WASHINGTON, D.C. (KELO) — A former Facebook employee was on Capitol Hill Tuesday saying the social media giant puts profits over safety and puts kids at risk.
Frances Haugen testified in front of the Senate Commerce, Science and Transportation Committee, which Sen. John Thune (R-S.D.) serves on. Haugen said Facebook and Instagram use algorithms to target teens, exposing them to dangerous content that could make them develop eating disorders.
“The choices being made inside of Facebook are disastrous for our children, for our public safety,” Haugen said during her testimony.
Thune wants lawmakers to pass an act — Filter Bubble Transparency Act — requiring social media sites to allow users to choose whether their accounts use algorithms
“I think that to me represents freedom of choice for consumers. I think it gives people options and I also think it helps keep the big tech companies more accountable,” Thune said.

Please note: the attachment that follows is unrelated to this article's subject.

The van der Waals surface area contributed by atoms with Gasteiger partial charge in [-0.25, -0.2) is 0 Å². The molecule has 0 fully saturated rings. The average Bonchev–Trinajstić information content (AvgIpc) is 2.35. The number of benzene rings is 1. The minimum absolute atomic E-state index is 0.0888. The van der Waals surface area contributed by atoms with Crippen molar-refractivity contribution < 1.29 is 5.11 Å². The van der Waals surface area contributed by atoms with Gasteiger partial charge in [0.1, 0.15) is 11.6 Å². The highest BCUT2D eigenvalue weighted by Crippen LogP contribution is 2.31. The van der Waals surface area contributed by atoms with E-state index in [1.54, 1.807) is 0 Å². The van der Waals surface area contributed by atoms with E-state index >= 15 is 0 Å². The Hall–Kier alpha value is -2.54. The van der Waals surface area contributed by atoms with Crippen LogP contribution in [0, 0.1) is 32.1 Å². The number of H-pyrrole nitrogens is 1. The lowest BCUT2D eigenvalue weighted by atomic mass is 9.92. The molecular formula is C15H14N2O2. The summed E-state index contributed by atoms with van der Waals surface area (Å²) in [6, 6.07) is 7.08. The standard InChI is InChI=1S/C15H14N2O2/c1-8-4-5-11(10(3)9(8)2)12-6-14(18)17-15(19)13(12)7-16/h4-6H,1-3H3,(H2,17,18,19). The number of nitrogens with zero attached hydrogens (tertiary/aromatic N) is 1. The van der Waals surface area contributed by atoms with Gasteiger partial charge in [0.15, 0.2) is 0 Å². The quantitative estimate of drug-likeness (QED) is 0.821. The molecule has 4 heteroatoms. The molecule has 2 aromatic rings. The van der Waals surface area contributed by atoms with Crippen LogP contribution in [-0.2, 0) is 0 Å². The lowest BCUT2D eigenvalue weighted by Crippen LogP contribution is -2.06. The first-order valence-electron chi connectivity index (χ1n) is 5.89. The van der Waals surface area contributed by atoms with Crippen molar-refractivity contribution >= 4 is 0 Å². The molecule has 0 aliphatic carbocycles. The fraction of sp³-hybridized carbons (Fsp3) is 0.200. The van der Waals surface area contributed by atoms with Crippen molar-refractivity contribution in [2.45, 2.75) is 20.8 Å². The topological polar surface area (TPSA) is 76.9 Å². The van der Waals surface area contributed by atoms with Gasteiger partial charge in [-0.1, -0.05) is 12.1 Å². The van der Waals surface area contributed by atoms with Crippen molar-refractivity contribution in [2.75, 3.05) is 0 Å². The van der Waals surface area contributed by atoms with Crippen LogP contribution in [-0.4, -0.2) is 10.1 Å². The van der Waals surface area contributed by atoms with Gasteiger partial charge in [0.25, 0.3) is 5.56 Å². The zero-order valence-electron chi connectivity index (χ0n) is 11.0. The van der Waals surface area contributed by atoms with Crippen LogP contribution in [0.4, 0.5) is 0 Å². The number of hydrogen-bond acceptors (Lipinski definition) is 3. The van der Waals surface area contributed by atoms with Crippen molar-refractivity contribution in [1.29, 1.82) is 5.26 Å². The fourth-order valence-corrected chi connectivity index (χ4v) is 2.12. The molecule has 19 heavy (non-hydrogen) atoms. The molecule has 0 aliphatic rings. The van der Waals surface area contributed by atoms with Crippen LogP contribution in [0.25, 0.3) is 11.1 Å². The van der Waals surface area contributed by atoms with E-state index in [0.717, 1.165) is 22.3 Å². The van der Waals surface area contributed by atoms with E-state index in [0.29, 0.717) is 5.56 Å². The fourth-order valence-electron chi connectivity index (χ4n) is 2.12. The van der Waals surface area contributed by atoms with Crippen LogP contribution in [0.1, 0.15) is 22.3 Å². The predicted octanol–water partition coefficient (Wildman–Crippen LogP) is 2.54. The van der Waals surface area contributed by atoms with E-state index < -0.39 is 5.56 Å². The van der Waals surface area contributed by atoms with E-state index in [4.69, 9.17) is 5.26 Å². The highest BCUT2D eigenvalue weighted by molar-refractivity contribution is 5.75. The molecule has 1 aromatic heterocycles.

Thune agreed with Haugen that Facebook’s “engagement-based ranking” is harmful and his Filter Bubble Transparency Act would allow people to choose if they wanted to use Facebook’s algorithm or not.
Haugen argued Facebook would say users wouldn’t enjoy Facebook as much if they didn’t choose the content to show them. Thune also agreed Facebook would complain about any changes “because of business models all predicated on keeping people on the website longer so they can monetize that.”
“I think it was just a reminder that this is a business which creates addictions,” Thune said. “Particularly for young people, an addiction that is in many ways very harmful.”
Thune says the problems with Facebook’s secret algorithms to manipulate content have been known for a long time and it’s time to find ways to hold the tech giant accountable.
“I think part of the challenge is people don’t know what to do because you got Constitutional issues, First Amendment, right of free speech issues and what is the right way to attack this and really get the result we’re trying to get,” Thune said. “The members of Congress have been grappling with that, struggling with that. I think it’s time to stop grappling. It’s time to start acting.”